REINVENTING RECYCLED TEXTILES
Originating in France in 2013, pierreplume started with three designers addressing the challenges of creating a circular economy, using waste produced by our society as a resource. After eight years of research and development the material launched in 2021, made from recycled fibres collected from France and Belgium. As a new alternative for the textile recycling industry, the acoustic materials produced in Lille and Angers, France can be used by designers and creatives to highlight the potential of recycled fabrics. Translating into featherstone, pierreplume is so-called because of its lightweight and natural stone aesthetic like limestone, marble, slate or granite.
Available in several neutral shades and patterns, made from 70% recycled textiles like polyester, cotton, wool and acrylic, the material can be applied as wall cladding, coverings, baffling, furniture design, retail displays and in interior spaces like offices, meeting rooms, hotels, shops, restaurants, receptions and private residences.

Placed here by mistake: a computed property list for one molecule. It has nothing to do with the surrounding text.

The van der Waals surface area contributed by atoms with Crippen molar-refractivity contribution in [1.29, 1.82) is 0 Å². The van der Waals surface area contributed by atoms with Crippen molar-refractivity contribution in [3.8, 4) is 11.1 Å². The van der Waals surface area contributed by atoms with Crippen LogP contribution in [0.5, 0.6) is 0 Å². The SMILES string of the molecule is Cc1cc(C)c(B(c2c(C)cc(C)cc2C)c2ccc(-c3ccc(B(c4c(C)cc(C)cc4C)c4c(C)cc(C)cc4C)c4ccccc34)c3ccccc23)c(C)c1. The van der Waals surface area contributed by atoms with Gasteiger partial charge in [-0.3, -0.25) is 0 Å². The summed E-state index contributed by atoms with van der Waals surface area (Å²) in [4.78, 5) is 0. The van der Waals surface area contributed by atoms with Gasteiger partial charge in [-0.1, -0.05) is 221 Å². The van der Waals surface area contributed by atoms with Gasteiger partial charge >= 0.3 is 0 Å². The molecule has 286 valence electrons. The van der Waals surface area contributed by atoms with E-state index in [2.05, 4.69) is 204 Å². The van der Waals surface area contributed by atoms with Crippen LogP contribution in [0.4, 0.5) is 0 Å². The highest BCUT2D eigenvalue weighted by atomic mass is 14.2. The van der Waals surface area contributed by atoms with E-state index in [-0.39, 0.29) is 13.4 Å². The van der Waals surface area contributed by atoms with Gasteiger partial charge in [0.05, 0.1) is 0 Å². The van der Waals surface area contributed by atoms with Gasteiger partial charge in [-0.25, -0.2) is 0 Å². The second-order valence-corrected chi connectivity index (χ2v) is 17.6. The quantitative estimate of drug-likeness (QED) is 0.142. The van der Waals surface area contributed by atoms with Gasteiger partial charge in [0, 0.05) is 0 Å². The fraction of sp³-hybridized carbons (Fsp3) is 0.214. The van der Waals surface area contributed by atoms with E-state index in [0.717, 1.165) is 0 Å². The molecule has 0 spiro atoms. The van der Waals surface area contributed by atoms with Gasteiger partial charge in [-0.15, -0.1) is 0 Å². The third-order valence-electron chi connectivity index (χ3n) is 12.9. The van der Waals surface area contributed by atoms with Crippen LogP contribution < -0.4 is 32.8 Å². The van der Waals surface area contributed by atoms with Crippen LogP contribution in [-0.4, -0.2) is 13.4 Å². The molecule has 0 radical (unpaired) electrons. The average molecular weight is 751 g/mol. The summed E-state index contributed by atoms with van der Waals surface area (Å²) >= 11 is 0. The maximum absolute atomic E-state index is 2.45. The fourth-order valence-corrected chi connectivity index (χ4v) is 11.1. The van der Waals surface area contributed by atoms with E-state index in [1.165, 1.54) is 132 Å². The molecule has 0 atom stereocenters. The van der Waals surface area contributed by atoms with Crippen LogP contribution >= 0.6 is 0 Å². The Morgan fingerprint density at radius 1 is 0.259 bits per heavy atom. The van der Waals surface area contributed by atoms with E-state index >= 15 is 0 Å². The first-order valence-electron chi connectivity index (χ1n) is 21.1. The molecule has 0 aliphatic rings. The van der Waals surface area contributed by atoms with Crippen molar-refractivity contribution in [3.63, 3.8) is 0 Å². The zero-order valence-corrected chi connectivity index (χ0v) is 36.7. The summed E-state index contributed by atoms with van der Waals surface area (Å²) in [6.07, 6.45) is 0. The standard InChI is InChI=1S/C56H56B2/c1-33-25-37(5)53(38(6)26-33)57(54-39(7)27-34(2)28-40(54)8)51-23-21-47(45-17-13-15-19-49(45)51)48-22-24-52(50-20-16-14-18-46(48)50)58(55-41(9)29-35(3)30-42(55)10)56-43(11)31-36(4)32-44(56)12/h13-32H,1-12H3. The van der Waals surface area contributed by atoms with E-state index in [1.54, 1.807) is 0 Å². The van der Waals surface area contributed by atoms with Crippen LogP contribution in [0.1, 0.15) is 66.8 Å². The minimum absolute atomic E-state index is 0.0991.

The material is available in 2000 x 1000 x 12mm panels, which can be cut into complex shapes and patterns with a digital cutter. Its low weight makes it easy to transport and install, and all of the panels are fully recyclable.
The textiles used to produce pierreplume come from industrial production offcuts, work uniforms and discarded clothing, offering new value to materials that are otherwise underused. The surface absorbs sound and promotes acoustic comfort in public places or open spaces. When simply applied to a wall, the material achieves up to a Class D sound absorption, which can be further enhanced with a cavity or double thickness material. The material’s recycled fibres create a subtle variation in the surface, giving the panels an incredibly premium quality with a natural look and feel. With a versatile palette of colours from vibrant whites, neutral grey or slate blue, pierreplume can quickly and easily transform spaces, creating smart acoustic solutions for any areas where sound reduction, texture and circular materiality are desired.